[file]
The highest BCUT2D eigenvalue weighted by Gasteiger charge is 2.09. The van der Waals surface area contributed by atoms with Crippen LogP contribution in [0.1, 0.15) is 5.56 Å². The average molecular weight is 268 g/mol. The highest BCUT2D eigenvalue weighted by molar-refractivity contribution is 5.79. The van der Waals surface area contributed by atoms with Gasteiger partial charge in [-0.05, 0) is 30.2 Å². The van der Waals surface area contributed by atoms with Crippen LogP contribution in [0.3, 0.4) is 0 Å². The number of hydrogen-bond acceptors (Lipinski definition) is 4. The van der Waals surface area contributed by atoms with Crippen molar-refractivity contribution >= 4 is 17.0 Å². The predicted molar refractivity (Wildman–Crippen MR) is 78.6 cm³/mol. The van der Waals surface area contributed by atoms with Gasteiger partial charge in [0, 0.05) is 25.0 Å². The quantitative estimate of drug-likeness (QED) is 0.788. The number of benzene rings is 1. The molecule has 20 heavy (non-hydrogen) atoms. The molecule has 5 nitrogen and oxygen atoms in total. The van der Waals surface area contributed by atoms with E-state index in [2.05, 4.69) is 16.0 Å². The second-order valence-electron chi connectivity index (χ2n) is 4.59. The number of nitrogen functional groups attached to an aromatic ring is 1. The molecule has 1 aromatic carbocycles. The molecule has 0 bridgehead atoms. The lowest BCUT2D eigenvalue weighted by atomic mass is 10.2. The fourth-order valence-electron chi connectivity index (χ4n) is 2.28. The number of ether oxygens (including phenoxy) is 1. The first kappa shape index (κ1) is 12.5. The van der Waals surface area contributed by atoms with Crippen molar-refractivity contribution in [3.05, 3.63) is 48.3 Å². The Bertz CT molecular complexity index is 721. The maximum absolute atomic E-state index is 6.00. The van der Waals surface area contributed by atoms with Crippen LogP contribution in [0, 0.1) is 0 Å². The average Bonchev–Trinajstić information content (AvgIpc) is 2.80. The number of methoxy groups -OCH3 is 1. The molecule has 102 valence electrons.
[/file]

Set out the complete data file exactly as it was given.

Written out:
The highest BCUT2D eigenvalue weighted by Gasteiger charge is 2.09. The van der Waals surface area contributed by atoms with Crippen LogP contribution in [0.1, 0.15) is 5.56 Å². The average molecular weight is 268 g/mol. The highest BCUT2D eigenvalue weighted by molar-refractivity contribution is 5.79. The van der Waals surface area contributed by atoms with Gasteiger partial charge in [-0.05, 0) is 30.2 Å². The van der Waals surface area contributed by atoms with Crippen LogP contribution in [0.3, 0.4) is 0 Å². The number of hydrogen-bond acceptors (Lipinski definition) is 4. The van der Waals surface area contributed by atoms with Crippen molar-refractivity contribution >= 4 is 17.0 Å². The predicted molar refractivity (Wildman–Crippen MR) is 78.6 cm³/mol. The van der Waals surface area contributed by atoms with Gasteiger partial charge in [0, 0.05) is 25.0 Å². The quantitative estimate of drug-likeness (QED) is 0.788. The number of benzene rings is 1. The molecule has 20 heavy (non-hydrogen) atoms. The molecule has 5 nitrogen and oxygen atoms in total. The van der Waals surface area contributed by atoms with E-state index in [2.05, 4.69) is 16.0 Å². The second-order valence-electron chi connectivity index (χ2n) is 4.59. The number of nitrogen functional groups attached to an aromatic ring is 1. The molecule has 1 aromatic carbocycles. The molecule has 0 bridgehead atoms. The lowest BCUT2D eigenvalue weighted by atomic mass is 10.2. The fourth-order valence-electron chi connectivity index (χ4n) is 2.28. The number of ether oxygens (including phenoxy) is 1. The first kappa shape index (κ1) is 12.5. The van der Waals surface area contributed by atoms with Crippen molar-refractivity contribution in [3.05, 3.63) is 48.3 Å². The Bertz CT molecular complexity index is 721. The maximum absolute atomic E-state index is 6.00. The van der Waals surface area contributed by atoms with Crippen LogP contribution in [0, 0.1) is 0 Å². The average Bonchev–Trinajstić information content (AvgIpc) is 2.80. The number of methoxy groups -OCH3 is 1. The molecule has 102 valence electrons.